Today’s college first-years face many of the same challenges students have for generations: getting organized and staying focused, balancing studies and social life, managing personal finances for the first time, feeling lonely or homesick… Navigating this transition can be difficult, rewarding, scary, and sometimes even funny for parents. Yes, your role as a parent will […]
Today’s college first-years face many of the same challenges students have for generations: getting organized and staying focused, balancing studies and social life, managing personal finances for the first time, feeling lonely or homesick… Navigating this transition can be difficult, rewarding, scary, and sometimes even funny for parents. Yes, your role as a parent will change, but they still need you and your support. And it’s crucial to set your high school grad up for success.
Your kid’s college experience will have a lasting impact not only on their eventual career but also on their overall approach to work-life balance. With the right tools and your guidance, they can learn to organize, assess, and prioritize their tasks. Being organized means being in control, and not only will this reduce stress and anxiety, it will increase efficiency, raise productivity, and create clutter-free zones, both mentally and physically.
For most students, college is their first exposure to real independence. New social activities, the excitement of friends and dorm life, and similar distractions can be overwhelming, especially when trying to focus on classes. That makes proper planning and time management a vital component of a successful college experience, and like so much else, those skills take practice.
Indeed, proper time management can be a problem for students because the realities of campus life present endless distractions. It’s not unusual for a student’s schedule to be a giant mess. Reviewing basic time-management strategies is a good place to start: helping your college first-year plan their days, prioritize their activities, and allot the proper amount of time for each task. Setting and keeping schedules, planning for daily tasks, and establishing priorities will help your grad manage their time more efficiently.
Power Tip: Tasks in Evernote connect the things you have to do with the information you need to do them. Using Tasks, students can prioritize to-dos at the beginning of each day, create reminders and assign flags to stay on track, and access everything they need in Evernote.
A recent study of over 2000 college students indicated that parent teaching is particularly important to the development of students’ financial habits in adulthood. Before leaving for campus, talk with your student about proper financial management.
Discuss what their budget will be, how they will pay for various items (cash, debit card, credit card), and how to save while keeping track of finances. Many students may be unaware of the ‘hidden costs’ of college. Talk with them in detail about who is expected to pay for which expenses. This includes tuition, room & board, books, supplies, cable, parking, extra food, entertainment, insurance, or phone bill.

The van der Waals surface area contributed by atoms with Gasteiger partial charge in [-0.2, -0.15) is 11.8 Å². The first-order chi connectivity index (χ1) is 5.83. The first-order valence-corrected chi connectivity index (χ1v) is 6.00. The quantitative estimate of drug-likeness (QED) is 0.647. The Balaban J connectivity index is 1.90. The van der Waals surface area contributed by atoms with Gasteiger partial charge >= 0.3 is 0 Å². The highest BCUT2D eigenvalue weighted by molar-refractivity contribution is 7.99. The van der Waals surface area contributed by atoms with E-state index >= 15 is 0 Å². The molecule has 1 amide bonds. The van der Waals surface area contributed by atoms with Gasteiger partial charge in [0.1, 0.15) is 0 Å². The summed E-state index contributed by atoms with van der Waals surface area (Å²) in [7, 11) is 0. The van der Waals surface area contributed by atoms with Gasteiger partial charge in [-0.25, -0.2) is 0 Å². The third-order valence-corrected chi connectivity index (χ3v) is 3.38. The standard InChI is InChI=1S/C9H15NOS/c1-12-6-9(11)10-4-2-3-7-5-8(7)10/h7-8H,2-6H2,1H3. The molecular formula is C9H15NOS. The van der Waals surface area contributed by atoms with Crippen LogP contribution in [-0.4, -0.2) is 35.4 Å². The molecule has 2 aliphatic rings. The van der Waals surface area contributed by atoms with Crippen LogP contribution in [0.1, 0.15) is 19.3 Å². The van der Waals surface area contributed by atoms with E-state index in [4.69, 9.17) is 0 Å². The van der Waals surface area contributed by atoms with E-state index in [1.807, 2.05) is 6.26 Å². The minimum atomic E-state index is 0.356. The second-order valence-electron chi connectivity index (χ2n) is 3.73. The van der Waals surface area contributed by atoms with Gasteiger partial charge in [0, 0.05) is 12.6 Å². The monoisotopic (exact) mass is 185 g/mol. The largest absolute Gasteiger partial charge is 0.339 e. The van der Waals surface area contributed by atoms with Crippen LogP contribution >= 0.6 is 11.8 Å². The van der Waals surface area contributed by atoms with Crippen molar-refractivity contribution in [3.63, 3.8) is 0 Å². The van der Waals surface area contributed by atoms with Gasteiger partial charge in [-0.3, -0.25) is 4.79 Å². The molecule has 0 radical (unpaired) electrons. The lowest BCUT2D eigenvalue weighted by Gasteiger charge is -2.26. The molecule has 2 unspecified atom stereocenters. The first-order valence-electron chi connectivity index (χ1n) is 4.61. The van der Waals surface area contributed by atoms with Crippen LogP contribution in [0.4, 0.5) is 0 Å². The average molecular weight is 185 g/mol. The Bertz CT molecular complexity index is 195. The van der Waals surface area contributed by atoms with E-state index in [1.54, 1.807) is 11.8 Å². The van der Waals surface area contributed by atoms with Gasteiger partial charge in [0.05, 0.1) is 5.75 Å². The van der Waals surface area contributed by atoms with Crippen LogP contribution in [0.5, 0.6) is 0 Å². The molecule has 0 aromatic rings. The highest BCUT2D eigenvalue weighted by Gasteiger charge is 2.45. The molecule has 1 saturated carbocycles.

Even better, introduce the concept of money management much earlier. Most teenagers get their first appreciable experience handling money in high school, an excellent grounding for the financial responsibilities of college. Discussions about family finances will give your student valuable insight into managing money and set clear expectations. Parents can help by getting students into the habit of being financially responsible by teaching them how to build a basic step-by-step budget. Also consider the following:
Power Tip: Save relevant finance-related documents and information in Evernote. Then create notebook stacks or organize the financial data with tags, adopting a structure that works for your student’s situation. Additionally, the Monthly Budget Planner can help students refine their financial planning skills and carefully track their college finances.
College students are expected to prioritize their studies: attend classes, fulfill coursework, and meet the demands required by their curriculum. That requires three specific sets of skills, all of which can be developed before classes start. Applying them will help your student stay disciplined in the face of the confusing changes that come with college life.
Power Tip: Use Evernote to record lectures. Students can record, store, and playback audio all in the app. To make it easy to reference later, type inside Evernote as audio is recording. Then group multiple notebooks into one notebook stack per class—keeping notebooks together makes it easy to find the right info.
Power Tip: The general class note template makes taking notes a snap but there are plenty of templates to choose from. Students can also use Evernote’s Web Clipper to save entire web pages. This is especially helpful when they only have short-term access to pay-per-view journals, periodicals, and other online archives.
Your college kid has a lot of responsibilities to juggle and it can be a daunting task to keep it all together. When students use tools and technology to stay organized, it’s easier to minimize stress and focus on tasks without falling behind. The right solution can help your college kid chart new paths while managing the inevitable challenges of transitioning into adulthood. Evernote is a one-stop-shop productivity tool that college students can use to develop their time management and planning skills, empowering them to keep track of everything with notes, tasks, and schedules all in one platform.
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